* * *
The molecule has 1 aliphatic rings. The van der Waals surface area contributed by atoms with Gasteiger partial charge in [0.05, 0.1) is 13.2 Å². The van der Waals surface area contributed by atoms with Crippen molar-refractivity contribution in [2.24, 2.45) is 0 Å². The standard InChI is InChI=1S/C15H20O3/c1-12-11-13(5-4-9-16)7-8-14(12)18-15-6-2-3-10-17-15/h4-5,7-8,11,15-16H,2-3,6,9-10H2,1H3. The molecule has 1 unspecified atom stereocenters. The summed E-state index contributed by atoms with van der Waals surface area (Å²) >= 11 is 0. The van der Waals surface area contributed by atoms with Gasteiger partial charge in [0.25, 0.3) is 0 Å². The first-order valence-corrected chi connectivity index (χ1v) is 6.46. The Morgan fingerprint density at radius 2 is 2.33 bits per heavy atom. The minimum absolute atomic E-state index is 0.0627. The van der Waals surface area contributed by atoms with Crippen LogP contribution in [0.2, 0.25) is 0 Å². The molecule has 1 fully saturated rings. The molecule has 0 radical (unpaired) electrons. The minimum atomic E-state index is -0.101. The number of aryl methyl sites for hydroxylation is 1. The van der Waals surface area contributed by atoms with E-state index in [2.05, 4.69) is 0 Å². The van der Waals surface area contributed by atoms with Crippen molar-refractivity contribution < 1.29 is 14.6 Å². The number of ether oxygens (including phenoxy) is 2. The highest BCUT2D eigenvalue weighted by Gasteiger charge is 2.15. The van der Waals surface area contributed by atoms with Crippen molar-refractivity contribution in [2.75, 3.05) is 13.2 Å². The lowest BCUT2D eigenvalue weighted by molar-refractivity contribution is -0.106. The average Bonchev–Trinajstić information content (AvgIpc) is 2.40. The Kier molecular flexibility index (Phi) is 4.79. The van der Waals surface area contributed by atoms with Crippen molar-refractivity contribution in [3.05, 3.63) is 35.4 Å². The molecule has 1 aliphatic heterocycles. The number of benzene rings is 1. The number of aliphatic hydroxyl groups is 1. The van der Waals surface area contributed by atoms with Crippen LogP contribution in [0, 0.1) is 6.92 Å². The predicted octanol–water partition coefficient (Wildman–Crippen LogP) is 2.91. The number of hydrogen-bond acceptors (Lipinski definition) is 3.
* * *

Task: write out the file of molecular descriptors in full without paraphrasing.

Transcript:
The molecule has 1 aliphatic rings. The van der Waals surface area contributed by atoms with Gasteiger partial charge in [0.05, 0.1) is 13.2 Å². The van der Waals surface area contributed by atoms with Crippen molar-refractivity contribution in [2.24, 2.45) is 0 Å². The standard InChI is InChI=1S/C15H20O3/c1-12-11-13(5-4-9-16)7-8-14(12)18-15-6-2-3-10-17-15/h4-5,7-8,11,15-16H,2-3,6,9-10H2,1H3. The molecule has 1 unspecified atom stereocenters. The summed E-state index contributed by atoms with van der Waals surface area (Å²) >= 11 is 0. The van der Waals surface area contributed by atoms with Gasteiger partial charge in [0.25, 0.3) is 0 Å². The first-order valence-corrected chi connectivity index (χ1v) is 6.46. The Morgan fingerprint density at radius 2 is 2.33 bits per heavy atom. The minimum absolute atomic E-state index is 0.0627. The van der Waals surface area contributed by atoms with Crippen LogP contribution in [0.2, 0.25) is 0 Å². The molecule has 1 fully saturated rings. The molecule has 0 radical (unpaired) electrons. The minimum atomic E-state index is -0.101. The number of aryl methyl sites for hydroxylation is 1. The van der Waals surface area contributed by atoms with E-state index in [2.05, 4.69) is 0 Å². The van der Waals surface area contributed by atoms with Crippen molar-refractivity contribution < 1.29 is 14.6 Å². The number of ether oxygens (including phenoxy) is 2. The highest BCUT2D eigenvalue weighted by Gasteiger charge is 2.15. The van der Waals surface area contributed by atoms with Crippen molar-refractivity contribution in [2.75, 3.05) is 13.2 Å². The lowest BCUT2D eigenvalue weighted by molar-refractivity contribution is -0.106. The average Bonchev–Trinajstić information content (AvgIpc) is 2.40. The Kier molecular flexibility index (Phi) is 4.79. The van der Waals surface area contributed by atoms with Crippen molar-refractivity contribution in [3.05, 3.63) is 35.4 Å². The molecule has 1 aliphatic heterocycles. The number of benzene rings is 1. The number of aliphatic hydroxyl groups is 1. The van der Waals surface area contributed by atoms with Crippen LogP contribution in [0, 0.1) is 6.92 Å². The predicted octanol–water partition coefficient (Wildman–Crippen LogP) is 2.91. The number of hydrogen-bond acceptors (Lipinski definition) is 3.